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THE BATTLE OF HAMPTON ROADS

NARENDRAN SAIRAM HISTORY PAPER MARCH 19th, 2009

"The Navy has both a tradition and a future--and we look with pride and confidence in both directions." -Admiral George Anderson, CNO, 1 August 1961.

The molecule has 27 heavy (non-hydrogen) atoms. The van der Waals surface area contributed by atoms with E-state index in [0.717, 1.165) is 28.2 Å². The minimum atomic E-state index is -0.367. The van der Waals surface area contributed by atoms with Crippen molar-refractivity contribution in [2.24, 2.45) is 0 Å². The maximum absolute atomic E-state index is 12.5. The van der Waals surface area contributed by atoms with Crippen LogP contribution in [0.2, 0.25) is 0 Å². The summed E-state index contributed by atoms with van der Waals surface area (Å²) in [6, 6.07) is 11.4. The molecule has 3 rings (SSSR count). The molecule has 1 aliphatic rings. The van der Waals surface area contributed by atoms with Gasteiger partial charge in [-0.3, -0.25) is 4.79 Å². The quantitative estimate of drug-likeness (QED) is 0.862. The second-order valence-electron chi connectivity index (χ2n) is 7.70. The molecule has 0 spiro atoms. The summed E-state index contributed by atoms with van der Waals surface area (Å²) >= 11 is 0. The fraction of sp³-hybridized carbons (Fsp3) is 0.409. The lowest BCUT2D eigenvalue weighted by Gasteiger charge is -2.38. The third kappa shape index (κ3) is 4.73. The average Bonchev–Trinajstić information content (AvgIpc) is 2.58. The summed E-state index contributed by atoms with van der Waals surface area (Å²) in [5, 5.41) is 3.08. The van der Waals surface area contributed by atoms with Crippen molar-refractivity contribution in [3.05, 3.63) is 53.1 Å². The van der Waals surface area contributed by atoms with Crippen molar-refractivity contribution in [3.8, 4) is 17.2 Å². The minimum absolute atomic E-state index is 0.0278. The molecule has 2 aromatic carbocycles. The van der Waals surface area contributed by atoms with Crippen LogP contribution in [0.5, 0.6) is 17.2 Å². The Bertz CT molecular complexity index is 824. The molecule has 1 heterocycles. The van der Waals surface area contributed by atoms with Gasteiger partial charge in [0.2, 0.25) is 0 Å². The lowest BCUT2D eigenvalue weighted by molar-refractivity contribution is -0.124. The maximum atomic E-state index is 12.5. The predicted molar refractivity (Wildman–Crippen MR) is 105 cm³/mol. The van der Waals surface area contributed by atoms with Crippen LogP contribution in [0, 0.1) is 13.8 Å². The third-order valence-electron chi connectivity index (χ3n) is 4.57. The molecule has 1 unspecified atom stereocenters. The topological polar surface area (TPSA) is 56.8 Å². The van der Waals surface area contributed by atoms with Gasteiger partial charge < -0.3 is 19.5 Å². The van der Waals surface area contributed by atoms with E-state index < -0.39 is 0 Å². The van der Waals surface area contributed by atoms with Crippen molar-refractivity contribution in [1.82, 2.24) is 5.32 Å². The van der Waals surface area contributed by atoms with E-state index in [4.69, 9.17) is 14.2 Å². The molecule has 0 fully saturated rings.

“If it weren't for the Civil War, I could own you.” My college comments jokingly in relevance to my color. But little does he understand that his statement is true at the core. I would be a slave in this country was it not for the Civil War. That being said, it is safe to say that the Civil war was one of the most important wars in the history of the United States. Among the numerous battles of this war and hundreds of heroic acts, there is one particular battle that is very important to note. A battle that changed the face of naval warfare, modern trade and transportation. The Battle of Hampton Roads. The Battle of Hampton Roads was the first battle between the first ironclads war ships of the US. It took place between the Confederate ship CSS Virginia and Union ship USS Monitor. Once the South had definitively established it's status as an enemy of the North, as a Confederacy instead of as part of the Union, The North put in place a stratagem. The plan was to cut off all communications and modes of help for the South.(“Battle of Hampton Roads, Confederate Military History.”) At the time, the most profitable trade partner of the South at this time was Britain. The South created most of its revenue by selling cotton to Britain. The North, planned to stop this trade by blockading the ships of the Confederacy and patrolling the coast so that no British ship could enter the south.. This plan was put into effect immediately and numerous Union ships began monitoring the the Confederate coast. In response to this move, the Confederacy began making plans to defeat the North in naval battles. The problem was that the south possessed neither the man power nor the technology to defeat the ships of the technologically advanced, industrial North. A feverish search began. A search for something to defeat the North. It was during this search for a new way to defeat the Union Navy, that a new idea emerged. One of the major Northern ports was Newport, Virginia. At this point in the war, Virginia was still a Union state but many people speculated that it would soon secede. And what happened? Virginia seceded and along with it, the North lost its port. In the Newport shipyard, the North had stationed a